Continuous Improvement – What is it?
A culture of Continuous Improvement (CI) is one that delivers a 5% to 10% improvement each year, every year.
It harnesses your most important asset – your people – equipping them with the confidence and know-how to make many small improvements to their daily working practices by linking daily performance to improvement activity.
The cumulative effect of this can be astounding in so many ways.
How can we help create a CI culture?
Reinvigoration believes that there are three simple steps that need to be mastered to allow your organisation to move towards a culture of CI in your business.
But be warned, these will not happen overnight! Cultural change is a gradual journey that can take many years to fully master. However, you will achieve some early successes and create pockets of excellence quite quickly across your business. You will also experience some resistance and potential frustration which needs to be managed carefully.
So what are the three steps?
Step 1: Vision Ayn Rand, the Russian-born American philosopher, once commented that “a culture is made – or destroyed – by its articulate voices”. Profound words from Ayn, but what do they have to do with the desired CI culture?
These “articulate voices”, otherwise known as the Senior Leaders, hold great importance in providing this direction. This articulation is typically through the setting of a vision (and therefore agenda) for the organisation.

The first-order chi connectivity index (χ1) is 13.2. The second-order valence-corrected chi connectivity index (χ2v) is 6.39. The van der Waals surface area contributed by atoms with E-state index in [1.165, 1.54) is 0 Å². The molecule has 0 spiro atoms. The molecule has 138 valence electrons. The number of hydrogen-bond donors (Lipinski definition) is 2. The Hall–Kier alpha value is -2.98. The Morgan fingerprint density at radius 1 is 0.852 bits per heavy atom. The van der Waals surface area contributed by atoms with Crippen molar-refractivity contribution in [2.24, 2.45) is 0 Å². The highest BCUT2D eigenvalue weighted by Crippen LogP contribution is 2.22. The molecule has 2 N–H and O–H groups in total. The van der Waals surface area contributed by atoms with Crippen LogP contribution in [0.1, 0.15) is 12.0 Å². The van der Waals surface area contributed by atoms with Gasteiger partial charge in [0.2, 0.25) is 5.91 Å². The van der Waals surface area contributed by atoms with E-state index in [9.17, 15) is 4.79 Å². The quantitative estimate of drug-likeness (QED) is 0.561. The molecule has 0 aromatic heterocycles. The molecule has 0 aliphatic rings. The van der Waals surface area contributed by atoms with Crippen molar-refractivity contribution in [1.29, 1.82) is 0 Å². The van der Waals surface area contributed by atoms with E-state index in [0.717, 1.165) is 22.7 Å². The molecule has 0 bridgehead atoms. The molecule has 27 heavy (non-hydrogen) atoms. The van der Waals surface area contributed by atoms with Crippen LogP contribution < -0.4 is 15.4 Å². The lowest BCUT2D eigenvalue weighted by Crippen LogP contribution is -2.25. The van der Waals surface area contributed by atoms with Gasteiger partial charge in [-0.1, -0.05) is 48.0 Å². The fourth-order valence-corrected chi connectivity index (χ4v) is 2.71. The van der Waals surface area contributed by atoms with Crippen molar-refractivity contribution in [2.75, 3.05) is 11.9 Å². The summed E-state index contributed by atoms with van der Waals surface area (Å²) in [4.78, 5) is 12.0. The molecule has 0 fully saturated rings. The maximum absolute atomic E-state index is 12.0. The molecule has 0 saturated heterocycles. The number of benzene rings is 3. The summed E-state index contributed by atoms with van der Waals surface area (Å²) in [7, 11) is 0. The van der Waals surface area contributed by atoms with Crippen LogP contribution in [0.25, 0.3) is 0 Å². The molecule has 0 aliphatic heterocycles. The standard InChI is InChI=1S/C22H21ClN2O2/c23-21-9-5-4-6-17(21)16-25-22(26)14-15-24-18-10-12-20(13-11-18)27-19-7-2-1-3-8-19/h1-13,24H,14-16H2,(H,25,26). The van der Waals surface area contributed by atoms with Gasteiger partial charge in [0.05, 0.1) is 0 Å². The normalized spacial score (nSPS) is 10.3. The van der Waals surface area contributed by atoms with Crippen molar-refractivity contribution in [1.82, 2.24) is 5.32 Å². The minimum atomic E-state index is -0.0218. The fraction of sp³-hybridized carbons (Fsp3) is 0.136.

But visions are also fraught with challenges and failures! One of our favourite quotes that emphasise how they should be written comes from leadership author Simon Sinek who said “Vision is the ability to talk about the future with such clarity, it is as if you were talking about the past”.
Simon has really bottled the essence here – a good vision needs can captivate and provide crystal clear clarity.
Think about your current situation:
- Does your organisation have a clearly articulated vision linked to continuous improvement?
- Does it clearly articulate the outcomes or end state?
- Finally, has it harnessed your most important asset – your people – and captivated their imagination?